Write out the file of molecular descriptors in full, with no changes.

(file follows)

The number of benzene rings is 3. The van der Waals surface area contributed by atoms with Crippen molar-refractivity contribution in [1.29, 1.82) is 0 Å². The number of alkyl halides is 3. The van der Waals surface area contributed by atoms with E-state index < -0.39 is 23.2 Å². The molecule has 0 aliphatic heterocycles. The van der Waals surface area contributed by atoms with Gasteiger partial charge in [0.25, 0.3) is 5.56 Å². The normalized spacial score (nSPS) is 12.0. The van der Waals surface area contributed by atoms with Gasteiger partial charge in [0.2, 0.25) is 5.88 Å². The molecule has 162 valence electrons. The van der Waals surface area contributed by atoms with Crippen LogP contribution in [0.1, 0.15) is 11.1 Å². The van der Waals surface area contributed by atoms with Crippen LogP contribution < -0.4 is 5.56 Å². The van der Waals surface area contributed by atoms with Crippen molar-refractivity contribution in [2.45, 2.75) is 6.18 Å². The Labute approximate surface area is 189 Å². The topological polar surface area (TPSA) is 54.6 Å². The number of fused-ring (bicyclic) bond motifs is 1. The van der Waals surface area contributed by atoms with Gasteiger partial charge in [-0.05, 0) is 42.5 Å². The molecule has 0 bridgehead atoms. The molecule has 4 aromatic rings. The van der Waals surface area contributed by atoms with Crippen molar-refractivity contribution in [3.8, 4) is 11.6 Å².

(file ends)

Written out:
The number of benzene rings is 3. The van der Waals surface area contributed by atoms with Crippen molar-refractivity contribution in [1.29, 1.82) is 0 Å². The number of alkyl halides is 3. The van der Waals surface area contributed by atoms with E-state index < -0.39 is 23.2 Å². The molecule has 0 aliphatic heterocycles. The van der Waals surface area contributed by atoms with Gasteiger partial charge in [0.25, 0.3) is 5.56 Å². The normalized spacial score (nSPS) is 12.0. The van der Waals surface area contributed by atoms with Gasteiger partial charge in [0.2, 0.25) is 5.88 Å². The molecule has 162 valence electrons. The van der Waals surface area contributed by atoms with Crippen LogP contribution in [0.1, 0.15) is 11.1 Å². The van der Waals surface area contributed by atoms with Crippen LogP contribution < -0.4 is 5.56 Å². The van der Waals surface area contributed by atoms with Crippen molar-refractivity contribution in [2.45, 2.75) is 6.18 Å². The Labute approximate surface area is 189 Å². The topological polar surface area (TPSA) is 54.6 Å². The number of fused-ring (bicyclic) bond motifs is 1. The van der Waals surface area contributed by atoms with Gasteiger partial charge in [-0.05, 0) is 42.5 Å². The molecule has 0 bridgehead atoms. The molecule has 4 aromatic rings. The van der Waals surface area contributed by atoms with Crippen molar-refractivity contribution in [3.8, 4) is 11.6 Å².